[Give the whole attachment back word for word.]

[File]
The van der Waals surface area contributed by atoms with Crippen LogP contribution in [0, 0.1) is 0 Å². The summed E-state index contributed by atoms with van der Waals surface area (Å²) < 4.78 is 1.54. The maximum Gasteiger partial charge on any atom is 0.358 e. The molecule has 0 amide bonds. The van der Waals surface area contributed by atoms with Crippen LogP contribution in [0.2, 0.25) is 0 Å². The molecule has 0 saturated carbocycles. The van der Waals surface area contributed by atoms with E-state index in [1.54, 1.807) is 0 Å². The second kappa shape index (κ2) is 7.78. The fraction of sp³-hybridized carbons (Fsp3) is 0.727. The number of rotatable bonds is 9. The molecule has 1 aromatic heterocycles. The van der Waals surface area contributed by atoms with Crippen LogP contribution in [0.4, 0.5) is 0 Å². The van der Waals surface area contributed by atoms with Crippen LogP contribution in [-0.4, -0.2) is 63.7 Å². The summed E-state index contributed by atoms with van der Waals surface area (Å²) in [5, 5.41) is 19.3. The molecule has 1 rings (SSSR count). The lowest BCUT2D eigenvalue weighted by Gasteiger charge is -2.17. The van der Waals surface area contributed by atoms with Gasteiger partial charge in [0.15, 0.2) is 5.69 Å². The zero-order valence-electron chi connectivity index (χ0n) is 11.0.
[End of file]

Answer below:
The van der Waals surface area contributed by atoms with Crippen LogP contribution in [0, 0.1) is 0 Å². The summed E-state index contributed by atoms with van der Waals surface area (Å²) < 4.78 is 1.54. The maximum Gasteiger partial charge on any atom is 0.358 e. The molecule has 0 amide bonds. The van der Waals surface area contributed by atoms with Crippen LogP contribution in [0.2, 0.25) is 0 Å². The molecule has 0 saturated carbocycles. The van der Waals surface area contributed by atoms with E-state index in [1.54, 1.807) is 0 Å². The second kappa shape index (κ2) is 7.78. The fraction of sp³-hybridized carbons (Fsp3) is 0.727. The number of rotatable bonds is 9. The molecule has 1 aromatic heterocycles. The van der Waals surface area contributed by atoms with Crippen LogP contribution in [0.4, 0.5) is 0 Å². The van der Waals surface area contributed by atoms with Crippen LogP contribution in [-0.4, -0.2) is 63.7 Å². The summed E-state index contributed by atoms with van der Waals surface area (Å²) in [5, 5.41) is 19.3. The molecule has 1 rings (SSSR count). The lowest BCUT2D eigenvalue weighted by Gasteiger charge is -2.17. The van der Waals surface area contributed by atoms with Gasteiger partial charge in [0.15, 0.2) is 5.69 Å². The zero-order valence-electron chi connectivity index (χ0n) is 11.0.